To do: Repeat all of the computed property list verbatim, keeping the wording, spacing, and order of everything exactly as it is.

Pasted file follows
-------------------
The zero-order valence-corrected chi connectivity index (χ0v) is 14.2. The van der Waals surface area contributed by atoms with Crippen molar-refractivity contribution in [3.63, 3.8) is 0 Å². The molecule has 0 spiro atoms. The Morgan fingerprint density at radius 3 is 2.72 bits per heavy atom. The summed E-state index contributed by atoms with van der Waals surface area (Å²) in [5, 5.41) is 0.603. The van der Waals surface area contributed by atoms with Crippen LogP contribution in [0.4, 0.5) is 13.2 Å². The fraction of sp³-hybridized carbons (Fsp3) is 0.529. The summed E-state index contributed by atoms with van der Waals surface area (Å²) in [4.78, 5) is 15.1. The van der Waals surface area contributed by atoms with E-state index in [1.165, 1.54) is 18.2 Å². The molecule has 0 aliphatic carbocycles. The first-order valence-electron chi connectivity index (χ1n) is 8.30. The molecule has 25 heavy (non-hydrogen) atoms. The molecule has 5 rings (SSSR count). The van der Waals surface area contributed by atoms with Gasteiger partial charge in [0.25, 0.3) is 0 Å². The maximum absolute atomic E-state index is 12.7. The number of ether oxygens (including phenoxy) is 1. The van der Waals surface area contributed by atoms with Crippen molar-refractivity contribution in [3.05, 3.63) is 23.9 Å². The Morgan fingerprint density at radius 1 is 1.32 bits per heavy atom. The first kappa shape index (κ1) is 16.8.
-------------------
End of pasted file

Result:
The zero-order valence-corrected chi connectivity index (χ0v) is 14.2. The van der Waals surface area contributed by atoms with Crippen molar-refractivity contribution in [3.63, 3.8) is 0 Å². The molecule has 0 spiro atoms. The Morgan fingerprint density at radius 3 is 2.72 bits per heavy atom. The summed E-state index contributed by atoms with van der Waals surface area (Å²) in [5, 5.41) is 0.603. The van der Waals surface area contributed by atoms with Crippen LogP contribution in [0.4, 0.5) is 13.2 Å². The fraction of sp³-hybridized carbons (Fsp3) is 0.529. The summed E-state index contributed by atoms with van der Waals surface area (Å²) in [4.78, 5) is 15.1. The van der Waals surface area contributed by atoms with E-state index in [1.165, 1.54) is 18.2 Å². The molecule has 0 aliphatic carbocycles. The first-order valence-electron chi connectivity index (χ1n) is 8.30. The molecule has 25 heavy (non-hydrogen) atoms. The molecule has 5 rings (SSSR count). The van der Waals surface area contributed by atoms with Gasteiger partial charge in [0.25, 0.3) is 0 Å². The maximum absolute atomic E-state index is 12.7. The number of ether oxygens (including phenoxy) is 1. The van der Waals surface area contributed by atoms with Crippen molar-refractivity contribution in [3.05, 3.63) is 23.9 Å². The Morgan fingerprint density at radius 1 is 1.32 bits per heavy atom. The first kappa shape index (κ1) is 16.8.